Health Tech, Devices & Diagnostics

Apple Watch could be used to detect arrhythmias other than AFib, study shows

A study published in Circulation showed that the Apple Watch’s ECG detected some arrhythmias other than atrial fibrillation. The device is currently cleared to take ECGs and general irregular pulse alerts, which could indicate potential cases of atrial fibrillation.

An analysis from the Apple Heart Study found the company’s device could potentially be used to detect arrhythmias other than atrial fibrillation. Photo credit: Apple

This article has been updated with comments from the study’s corresponding author.

New findings from a 2017 study of the Apple Watch’s ECG feature found that it could potentially be used to detect other arrhythmias besides atrial fibrillation.

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The analysis, published in Circulation, found that among people who had received an irregular pulse alert from their Apple Watch, but didn’t have atrial fibrillation, 40% were diagnosed with a different arrhythmia.

The findings were based on the Apple Heart Study, which ran from 2017 to 2018, and enrolled more than 400,000 people. The study, conducted by Stanford researchers and funded by Apple, let people who had an Apple Watch participate remotely by downloading an app. It had some limitations: The study was open label and did not include a control group.

Researchers published their initial findings from the study in 2019, supporting the device’s ability to detect atrial fibrillation by showing 84% of participants who received irregular pulse notifications were found to be in AFib at the time of the notification. Apple received FDA clearance for this feature in 2018.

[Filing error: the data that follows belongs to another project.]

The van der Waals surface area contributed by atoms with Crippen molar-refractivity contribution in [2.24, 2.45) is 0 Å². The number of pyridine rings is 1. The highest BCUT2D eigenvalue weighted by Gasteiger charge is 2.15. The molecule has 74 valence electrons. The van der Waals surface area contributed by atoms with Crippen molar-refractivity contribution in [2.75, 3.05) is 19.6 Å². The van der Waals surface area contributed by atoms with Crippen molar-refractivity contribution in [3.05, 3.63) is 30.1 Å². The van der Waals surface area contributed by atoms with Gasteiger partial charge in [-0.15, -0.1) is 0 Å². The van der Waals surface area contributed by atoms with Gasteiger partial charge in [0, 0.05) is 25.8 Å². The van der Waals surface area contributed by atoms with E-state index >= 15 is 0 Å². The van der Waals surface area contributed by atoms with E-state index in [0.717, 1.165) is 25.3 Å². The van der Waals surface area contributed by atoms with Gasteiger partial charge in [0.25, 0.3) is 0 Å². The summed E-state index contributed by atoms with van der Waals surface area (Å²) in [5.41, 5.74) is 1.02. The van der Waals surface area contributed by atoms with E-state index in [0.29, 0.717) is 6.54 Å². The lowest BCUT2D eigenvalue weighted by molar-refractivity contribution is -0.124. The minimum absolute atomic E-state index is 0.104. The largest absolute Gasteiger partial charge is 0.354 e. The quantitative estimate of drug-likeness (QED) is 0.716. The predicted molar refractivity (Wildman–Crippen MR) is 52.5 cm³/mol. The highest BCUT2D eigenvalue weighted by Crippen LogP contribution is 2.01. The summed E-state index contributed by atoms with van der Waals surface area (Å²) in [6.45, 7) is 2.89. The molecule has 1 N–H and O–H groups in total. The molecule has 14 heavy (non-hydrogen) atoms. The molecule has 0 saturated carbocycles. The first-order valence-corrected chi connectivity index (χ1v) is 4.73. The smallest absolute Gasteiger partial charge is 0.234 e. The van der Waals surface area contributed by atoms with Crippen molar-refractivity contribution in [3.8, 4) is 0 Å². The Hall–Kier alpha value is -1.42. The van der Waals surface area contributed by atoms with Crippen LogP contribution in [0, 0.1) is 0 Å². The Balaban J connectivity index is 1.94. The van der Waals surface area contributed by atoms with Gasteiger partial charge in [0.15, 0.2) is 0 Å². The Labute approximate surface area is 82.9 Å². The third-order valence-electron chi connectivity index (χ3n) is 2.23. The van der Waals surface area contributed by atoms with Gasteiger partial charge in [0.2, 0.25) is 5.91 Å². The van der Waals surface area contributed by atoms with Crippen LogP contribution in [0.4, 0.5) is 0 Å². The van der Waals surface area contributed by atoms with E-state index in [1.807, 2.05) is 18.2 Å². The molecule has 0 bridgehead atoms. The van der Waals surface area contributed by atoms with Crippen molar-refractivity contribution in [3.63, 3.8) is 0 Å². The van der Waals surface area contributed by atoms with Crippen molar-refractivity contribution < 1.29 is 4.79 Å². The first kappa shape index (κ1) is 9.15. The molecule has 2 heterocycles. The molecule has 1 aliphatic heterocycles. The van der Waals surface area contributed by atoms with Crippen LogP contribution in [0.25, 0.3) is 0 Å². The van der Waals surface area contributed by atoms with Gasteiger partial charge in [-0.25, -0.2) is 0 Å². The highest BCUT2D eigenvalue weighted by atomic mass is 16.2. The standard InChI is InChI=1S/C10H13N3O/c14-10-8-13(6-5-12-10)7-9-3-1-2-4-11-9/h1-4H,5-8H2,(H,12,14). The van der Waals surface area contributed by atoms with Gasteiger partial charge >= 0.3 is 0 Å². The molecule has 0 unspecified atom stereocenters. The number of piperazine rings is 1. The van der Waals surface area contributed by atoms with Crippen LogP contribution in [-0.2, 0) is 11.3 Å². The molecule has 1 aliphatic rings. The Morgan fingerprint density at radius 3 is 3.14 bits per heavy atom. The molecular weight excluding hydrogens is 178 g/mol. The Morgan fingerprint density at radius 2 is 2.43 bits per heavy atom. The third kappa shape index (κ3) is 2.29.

Now, Apple is investigating if its device could potentially be used to detect other types of arrhythmias.

The analysis included information from 450 people, who had received an irregular pulse notification through their Apple Watch, followed up with a telehealth appointment and received ECG patches from BioTelemetry to track their heart rate for a week.

For people who used the ECG patch, no atrial fibrillation was detected in 297 people. But some other form of arrhythmia was detected in 40% of that group, with the most common ones including:

  • Frequent premature atrial complexes (PACs), a common arrhythmia characterized by “extra” beats in the atria of the heart
  • Atrial tachycardia (also known as atrial flutter)
  • Frequent premature ventricular contractions (PVCs)
  • Nonsustained ventricular tachycardia, an abnormal rhythm starting in the lower chambers of the heart

While these findings could potentially support future efforts to detect other types of arrhythmias, it’s not clear how this information would factor into patients’ care.

“All of these findings have been individually linked to future AF (atrial fibrillation) or other conditions like heart failure,” wrote Dr. Marco Perez, a cardiac electrophysiologist at Stanford and the study’s corresponding author. “However, it is less clear what the clinical management should be if they are found incidentally.”

For example, although frequent PACs have been linked to future cases of atrial fibrillation and strokes, it’s not yet known whether treating them with medications like blood thinners would be appropriate, he wrote in an email.

“I suspect that we will ultimately recommend closer monitoring for AF in this group, but that is yet to be validated,” he wrote.

It’s also possible that AFib wasn’t detected in some cases when people wore the ECG patch. Of the people where AFib wasn’t initially detected with the patch, 30.5% were later diagnosed with the condition.

Researchers noted patients would benefit not only from refining approaches to identify AFib earlier, but also that “defining optimal care for patients with detection of incidental arrhythmias other than (AFib) is needed.”